New Poll Time!!
Best Punk Albums (by decade)
by Michele Christopher
We had such fun with our Best Punk Songs poll that we decided it's time to do some more polling. This time around, we're doing albums. I know we've done the best punk albums of the 80s before, but that was just by us, for us. Now we want you. Well, we want your input. And your votes. This time, we are doing Best Punk Albums and we are going by decade.
We aren't going to start in the 60's or any kind of pre-punk stuff. We both talked about even not including the 70's in here and decided that we have to include them. You toss your favorites in here. Just for the decade we are doing. Then we will have a poll on that decade the next day. The winner will advance to the next round. The next day (or so) we will do the next decade. The same thing. You toss anything in you want. What you like, liked or just want to fuck with us with. The next day we will have a poll. When we are done, we will have four winners of each decade. Then we will pit them all against each other in a free for all cage match to see who wins.
So for today we have the 70's. Maybe we'll hang this for two days. Who knows. Depends on your response.
Here our two picks for Best Punk Albums of the 70's.
“Do not adjust the speakers, man.” That’s what I remember my cousin saying to his brother about this album. It might have been when it first came out, maybe a year or two later. Going back that far, it gets fuzzy. But my cousins babysat for us a lot and they always brought over records to play for me. It was their way of “bringing me up right.” It’s how I came to love the music I do.
I don’t remember much about how I felt upon first hearing Raw Power. I didn’t come to really love or appreciate this album until much later. But I do remember Michael saying that. “Do not adjust the speakers, man.” And I know what he meant. This album was amplified, mixed loud and produced in such a way so that the guitars stood out above everything else. Raw power, indeed.
Some people think this album sounds messy. Some, like myself, think the complete opposite. It’s focused. It’s a tightly wrapped package of adrenaline, destruction and power. Raw Power kicks ass and takes names. It comes out fighting and keeps pummeling you, and even when in spaces it cools down a bit, it’s still packing a huge punch. Iggy’s vocals are so tight, so intense and the music so overlayed with noise and distortion and you may think that sounds messy, but it works. It is real raw power. This is what destruction sounds like. Whether that’s self-destruction or not was the question of the day when this album came out. Was this a band falling apart or a band just getting it together? Guess it depended on who was listening. For a slew of future punk rockers who claimed Raw Power as an influence, this was a band that knew how to make destruction sound good.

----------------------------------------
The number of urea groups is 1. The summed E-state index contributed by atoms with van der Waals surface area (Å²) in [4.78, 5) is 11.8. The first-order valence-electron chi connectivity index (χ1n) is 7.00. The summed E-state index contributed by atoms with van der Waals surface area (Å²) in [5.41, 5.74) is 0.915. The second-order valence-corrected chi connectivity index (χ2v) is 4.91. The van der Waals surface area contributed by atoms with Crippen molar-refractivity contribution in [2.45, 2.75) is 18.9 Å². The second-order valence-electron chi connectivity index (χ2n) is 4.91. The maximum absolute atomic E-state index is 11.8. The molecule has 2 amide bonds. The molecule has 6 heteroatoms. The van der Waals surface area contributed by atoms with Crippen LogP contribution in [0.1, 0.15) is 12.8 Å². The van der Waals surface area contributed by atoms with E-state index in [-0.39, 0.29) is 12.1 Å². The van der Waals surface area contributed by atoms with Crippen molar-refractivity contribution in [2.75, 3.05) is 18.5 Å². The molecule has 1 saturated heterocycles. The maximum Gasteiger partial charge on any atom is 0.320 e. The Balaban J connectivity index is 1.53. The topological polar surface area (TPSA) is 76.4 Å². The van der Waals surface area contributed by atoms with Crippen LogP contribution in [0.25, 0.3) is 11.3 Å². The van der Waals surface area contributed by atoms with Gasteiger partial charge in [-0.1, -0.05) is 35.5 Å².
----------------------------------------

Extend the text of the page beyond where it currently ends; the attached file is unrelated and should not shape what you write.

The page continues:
I’m not gonna pretend this isn’t an ugly album, because it is. But punk rock was never meant to be pretty.
*yea, i know all about the bowie remix controversy thing, but getting into it would take too much away from the idea at hand here -M
You guys could prolly figure out I was going to do this. Being a young kid in California when all the skinhead shit came around, you could probably assume I would do this. I never hated this band like I did Skrewdriver or the 4skins. That shit was just evil. This was a different band. They started this, but for some strange reason in California it turned, well, weird. The Sham guys just wanted to have fun. You could always hear them having fun on the album. It was always awesome when they went on tour. They went out of their way to put out "Sham" shirts with silkscreened flowers on them. Just kind of of a symbol to knock this skin shit off. I don't care about your shoelaces. I don't care about their color. I don't care if you wear Docs. I don't care if you have a shaved head and I don't care if you have a mohawk. We aren't your spokesmen for hate. We just want to drink beer and play darts. Don't bring us into this. We stopped giving a fuck about your issues as soon as the first beer was poured. I'm not saying they weren't pissed. That's were they got their power from. They were tired of everything and just done with everything. The attituted was like, "You guys are all fucked and we hate you all."
Sure they made some statements like whomever was innocent or some kind of Borstal Breakout, but who even knew where that was much less knew how to spell it? A song about some kind of something that was covered by so many bands? It's gotta mean something. So many people covered it. What does it mean? Social statement? Meh. Gimmie another beer and let's go watch TV. Turn the stereo up and see what band covers it next. My favorite song on here has to be "Hey Little Rich Boy." Just cause I used to be playing before I had to hit the bus. I would get burned by rich kids with fast cars. Passing me by. Walking down the street looking for a bus. All I thought was, "I don't need a fast car to get me around. I can take a bus to the other side of town." True thoughts of someone who was beat down but never, ever would fall to his knees and he wanted you to know that. You would never beat him. -T
So here's where you come in. Give us your choices. Best punk albums of the 70's. Just list them and go ahead and tell us why. List as many as you want. Rock the vote.
This is the 70's. Stick to the 70's! Just for this one! The 80's vote will be this weekend followed by the 90's shortly after and, welp, you guessed it....00's shortly after.
The Battle Royale has begun.
Update: We both already reviewed a great album from that decade: Ramones s/t (1976).
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